Essay: How Poor Pedestrian Planning Harms Families

A lack of safe bike and pedestrian infrastructure can drive young families away from places that don’t accommodate car-free residents.

1 minute read

May 22, 2023, 5:00 AM PDT

By Diana Ionescu @aworkoffiction


In an essay in Streetsblog USA, Ned Resnikoff highlights how even cities with ostensibly progressive policies often fail to provide safe pedestrian and bike infrastructure, sometimes driving away residents who want access to safe, convenient bike and pedestrian infrastructure.

In famously liberal Berkeley, California, where Resnikoff lives, city officials are “consistently choosing speed and convenience for automobiles over safety for pedestrians and people on bikes,” Resnikoff says. “[T]he final straw for me came when, after several years of pitched battle, city officials killed a modest plan to improve biker safety on Hopkins Street. That is when it finally became obvious to me that the city was simply unwilling to get serious about ensuring that all residents could move about the city safely, whether they drive a car, or not.”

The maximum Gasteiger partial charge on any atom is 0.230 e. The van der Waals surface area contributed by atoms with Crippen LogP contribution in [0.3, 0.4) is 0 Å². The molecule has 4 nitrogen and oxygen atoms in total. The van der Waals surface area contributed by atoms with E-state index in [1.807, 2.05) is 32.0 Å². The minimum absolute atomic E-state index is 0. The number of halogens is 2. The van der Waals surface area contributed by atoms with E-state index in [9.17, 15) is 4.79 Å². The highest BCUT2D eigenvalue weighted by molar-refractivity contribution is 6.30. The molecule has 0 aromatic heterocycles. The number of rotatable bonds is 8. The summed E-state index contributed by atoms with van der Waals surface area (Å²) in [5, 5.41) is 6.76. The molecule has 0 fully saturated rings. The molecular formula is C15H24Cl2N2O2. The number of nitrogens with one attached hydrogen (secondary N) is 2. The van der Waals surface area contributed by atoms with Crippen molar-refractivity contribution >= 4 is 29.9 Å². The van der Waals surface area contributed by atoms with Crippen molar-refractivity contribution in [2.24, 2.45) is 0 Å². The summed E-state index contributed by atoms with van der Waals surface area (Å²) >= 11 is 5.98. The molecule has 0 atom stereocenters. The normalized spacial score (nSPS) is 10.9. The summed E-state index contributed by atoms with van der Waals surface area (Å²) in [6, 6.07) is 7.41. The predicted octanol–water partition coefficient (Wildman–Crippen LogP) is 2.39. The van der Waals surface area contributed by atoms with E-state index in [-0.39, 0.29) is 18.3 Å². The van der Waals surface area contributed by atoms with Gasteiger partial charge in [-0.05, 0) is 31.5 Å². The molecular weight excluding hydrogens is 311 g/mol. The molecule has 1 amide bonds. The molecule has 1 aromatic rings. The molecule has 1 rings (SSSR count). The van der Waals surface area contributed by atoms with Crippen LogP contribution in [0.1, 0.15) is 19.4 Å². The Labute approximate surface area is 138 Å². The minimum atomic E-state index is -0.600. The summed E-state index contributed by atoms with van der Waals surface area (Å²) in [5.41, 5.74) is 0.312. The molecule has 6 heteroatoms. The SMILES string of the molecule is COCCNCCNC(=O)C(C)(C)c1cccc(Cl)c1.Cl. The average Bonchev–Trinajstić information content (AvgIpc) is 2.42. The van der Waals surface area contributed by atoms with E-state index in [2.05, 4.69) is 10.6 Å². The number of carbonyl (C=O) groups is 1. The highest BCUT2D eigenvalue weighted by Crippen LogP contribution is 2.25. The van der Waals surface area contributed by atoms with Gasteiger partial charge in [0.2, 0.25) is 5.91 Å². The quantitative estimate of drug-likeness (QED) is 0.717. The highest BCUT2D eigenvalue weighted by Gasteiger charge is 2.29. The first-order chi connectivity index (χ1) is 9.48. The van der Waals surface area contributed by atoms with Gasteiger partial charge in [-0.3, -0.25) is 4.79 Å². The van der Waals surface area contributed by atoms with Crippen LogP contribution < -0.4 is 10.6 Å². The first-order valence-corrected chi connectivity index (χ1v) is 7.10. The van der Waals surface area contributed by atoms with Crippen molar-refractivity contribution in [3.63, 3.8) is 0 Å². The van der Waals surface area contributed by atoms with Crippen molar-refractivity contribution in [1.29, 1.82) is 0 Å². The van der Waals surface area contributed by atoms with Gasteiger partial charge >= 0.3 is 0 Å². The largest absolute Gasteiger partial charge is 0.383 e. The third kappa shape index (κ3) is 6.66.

As Resnikoff points out, “Unfortunately, Berkeley is far from unique in that regard. As traffic violence has climbed over the past few years, a number of ostensibly progressive, climate-friendly cities have demonstrated that they are uninterested in taking even modest steps to support non-drivers.”

Resnikoff writes that this can motivate families like his, who chose to move to Emeryville for several reasons including that city’s commitment to safe bike infrastructure, to relocate or avoid certain cities. “Safe streets are, unequivocally, critical family-friendly policy. Progressive cities should be rushing to lead on this issue.”

Thursday, May 18, 2023 in Streetsblog USA

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